Such an approach would not only facilitate forensic investigations. It will also help companies to strengthen their internal control environment and be better able to comply with the regulatory reporting requirements.
[Ches03] W.R. Cheswick, S.M. Bellovin and A.D. Rubin, Firewalls and Internet Security: Repelling the Wily Hacker (2nd ed.), 2003.
[DNB] DNB Self Assessment Framework, http://www.toezicht.dnb.nl/binaries/50-230771.XLSX
[Feig08] N. Feig, Internal Fraud Still a Danger as Banks Adjust Strategy, 31 January 2008, http://www.banktech.com/internal-fraud-still-a-danger-as-banks-adjust-strategy/d/d-id/1291705?
[Geig06] M. Geiger, Counter-Forensic Tools: Analysis and Data Recovery, 2006, http://www.first.org/conference/2006/program/counter-forensic_tools__analysis_and_data_recovery.html
[Glen11] M. Glenny, DarkMarket: Cyberthieves, Cybercops and You. New York: Alfred A. Knopf, 2011.
[Höll14] J. Höller, V. Tsiatsis, C. Mulligan, S. Karnouskos, S. Avesand and D. Boyle, From Machine-to-Machine to the Internet of Things: Introduction to a New Age of Intelligence, Elsevier, 2014.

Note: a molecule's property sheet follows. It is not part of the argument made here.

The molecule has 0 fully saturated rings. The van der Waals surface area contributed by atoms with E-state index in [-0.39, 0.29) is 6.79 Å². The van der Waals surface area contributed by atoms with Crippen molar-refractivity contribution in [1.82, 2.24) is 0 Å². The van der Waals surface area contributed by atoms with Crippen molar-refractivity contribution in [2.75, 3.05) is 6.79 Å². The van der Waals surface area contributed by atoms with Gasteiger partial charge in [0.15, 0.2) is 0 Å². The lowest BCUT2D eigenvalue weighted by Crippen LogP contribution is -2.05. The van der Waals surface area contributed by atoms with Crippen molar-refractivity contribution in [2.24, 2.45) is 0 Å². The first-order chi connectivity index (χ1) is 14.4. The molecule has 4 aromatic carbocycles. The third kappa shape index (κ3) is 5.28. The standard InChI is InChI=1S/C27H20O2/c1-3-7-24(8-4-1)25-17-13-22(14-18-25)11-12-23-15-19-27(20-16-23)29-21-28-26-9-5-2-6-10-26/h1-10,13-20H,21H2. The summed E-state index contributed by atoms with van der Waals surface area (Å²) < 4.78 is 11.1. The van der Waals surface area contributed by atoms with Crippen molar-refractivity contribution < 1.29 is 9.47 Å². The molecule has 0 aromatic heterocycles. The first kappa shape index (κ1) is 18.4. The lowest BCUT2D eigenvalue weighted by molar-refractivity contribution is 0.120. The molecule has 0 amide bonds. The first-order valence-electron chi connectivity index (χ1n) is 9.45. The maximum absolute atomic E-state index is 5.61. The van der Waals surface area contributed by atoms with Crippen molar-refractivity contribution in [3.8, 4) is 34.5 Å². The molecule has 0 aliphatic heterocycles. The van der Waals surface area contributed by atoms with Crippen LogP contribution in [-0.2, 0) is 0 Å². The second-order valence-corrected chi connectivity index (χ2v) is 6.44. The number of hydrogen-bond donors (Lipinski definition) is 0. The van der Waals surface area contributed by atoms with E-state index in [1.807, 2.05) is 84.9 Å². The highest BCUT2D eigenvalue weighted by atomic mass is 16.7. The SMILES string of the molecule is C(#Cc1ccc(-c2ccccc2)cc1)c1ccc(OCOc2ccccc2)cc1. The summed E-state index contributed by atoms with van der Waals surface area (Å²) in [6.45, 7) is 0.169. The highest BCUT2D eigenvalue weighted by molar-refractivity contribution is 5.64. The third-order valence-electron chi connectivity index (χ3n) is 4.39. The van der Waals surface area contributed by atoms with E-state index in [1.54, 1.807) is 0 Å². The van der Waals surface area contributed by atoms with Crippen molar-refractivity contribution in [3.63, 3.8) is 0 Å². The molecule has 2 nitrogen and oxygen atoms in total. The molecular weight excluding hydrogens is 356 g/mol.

[ISF14] ISF, The Standard of Good Practice for Information Security, https://www.securityforum.org/tools/sogp/
[ITGI07] IT Governance Institute, COBIT 4.1 Excerpt, 2007, https://www.isaca.org/Knowledge-Center/cobit/Documents/COBIT4.pdf
[Kedz] M. Kedziora, Anti-Forensics, http://www.forensics-research.com/index.php/anti-forensics/#index
[PCI15] PCI Security Standards Council, PCI SSC Data Security Standards Overview, https://www.pcisecuritystandards.org/security_standards/documents.php?agreements=pcidss&association=pcidss
[Univ] University Alliance, What is Big Data?, Villanova University, http://www.villanovau.com/resources/bi/what-is-big-data/#.VSAwR_msXuQ
[Wiki15] Wikipedia, Security information and event management, 2015, http://en.wikipedia.org/wiki/Security_information_and_event_management